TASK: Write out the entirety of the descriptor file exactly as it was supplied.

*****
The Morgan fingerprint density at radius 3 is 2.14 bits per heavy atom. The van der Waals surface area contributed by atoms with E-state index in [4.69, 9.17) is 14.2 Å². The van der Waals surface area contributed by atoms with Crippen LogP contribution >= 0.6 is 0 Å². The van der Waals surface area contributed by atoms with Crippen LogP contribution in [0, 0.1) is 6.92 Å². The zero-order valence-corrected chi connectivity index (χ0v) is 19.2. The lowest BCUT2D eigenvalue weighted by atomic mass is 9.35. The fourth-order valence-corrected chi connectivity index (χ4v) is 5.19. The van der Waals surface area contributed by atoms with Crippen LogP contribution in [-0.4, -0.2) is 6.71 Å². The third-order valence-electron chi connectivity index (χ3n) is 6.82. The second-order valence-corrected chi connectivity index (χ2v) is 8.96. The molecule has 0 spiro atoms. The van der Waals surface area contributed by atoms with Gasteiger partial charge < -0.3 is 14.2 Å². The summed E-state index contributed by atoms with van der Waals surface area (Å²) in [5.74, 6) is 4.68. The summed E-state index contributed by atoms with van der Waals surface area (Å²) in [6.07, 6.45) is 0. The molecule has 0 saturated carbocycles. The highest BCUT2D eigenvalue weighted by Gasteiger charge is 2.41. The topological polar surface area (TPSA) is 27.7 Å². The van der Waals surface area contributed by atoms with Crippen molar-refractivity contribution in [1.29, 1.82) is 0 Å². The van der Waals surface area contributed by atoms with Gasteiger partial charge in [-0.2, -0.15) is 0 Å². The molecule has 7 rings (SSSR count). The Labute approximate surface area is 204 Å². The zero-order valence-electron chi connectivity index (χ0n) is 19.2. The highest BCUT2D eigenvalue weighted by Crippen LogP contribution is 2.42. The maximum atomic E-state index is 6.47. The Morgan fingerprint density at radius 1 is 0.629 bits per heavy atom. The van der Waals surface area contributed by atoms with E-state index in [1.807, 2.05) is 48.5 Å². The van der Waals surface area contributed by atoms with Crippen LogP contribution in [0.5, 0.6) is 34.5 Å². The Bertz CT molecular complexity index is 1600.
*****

The Morgan fingerprint density at radius 3 is 2.14 bits per heavy atom. The van der Waals surface area contributed by atoms with E-state index in [4.69, 9.17) is 14.2 Å². The van der Waals surface area contributed by atoms with Crippen LogP contribution >= 0.6 is 0 Å². The van der Waals surface area contributed by atoms with Crippen LogP contribution in [0, 0.1) is 6.92 Å². The zero-order valence-corrected chi connectivity index (χ0v) is 19.2. The lowest BCUT2D eigenvalue weighted by atomic mass is 9.35. The fourth-order valence-corrected chi connectivity index (χ4v) is 5.19. The van der Waals surface area contributed by atoms with Crippen LogP contribution in [-0.4, -0.2) is 6.71 Å². The third-order valence-electron chi connectivity index (χ3n) is 6.82. The second-order valence-corrected chi connectivity index (χ2v) is 8.96. The molecule has 0 spiro atoms. The van der Waals surface area contributed by atoms with Gasteiger partial charge < -0.3 is 14.2 Å². The summed E-state index contributed by atoms with van der Waals surface area (Å²) in [5.74, 6) is 4.68. The summed E-state index contributed by atoms with van der Waals surface area (Å²) in [6.07, 6.45) is 0. The molecule has 0 saturated carbocycles. The highest BCUT2D eigenvalue weighted by Gasteiger charge is 2.41. The topological polar surface area (TPSA) is 27.7 Å². The van der Waals surface area contributed by atoms with Crippen molar-refractivity contribution in [1.29, 1.82) is 0 Å². The van der Waals surface area contributed by atoms with Gasteiger partial charge in [-0.2, -0.15) is 0 Å². The molecule has 7 rings (SSSR count). The Labute approximate surface area is 204 Å². The zero-order valence-electron chi connectivity index (χ0n) is 19.2. The highest BCUT2D eigenvalue weighted by Crippen LogP contribution is 2.42. The maximum atomic E-state index is 6.47. The Morgan fingerprint density at radius 1 is 0.629 bits per heavy atom. The van der Waals surface area contributed by atoms with E-state index in [1.807, 2.05) is 48.5 Å². The van der Waals surface area contributed by atoms with Crippen LogP contribution in [0.5, 0.6) is 34.5 Å². The Bertz CT molecular complexity index is 1600.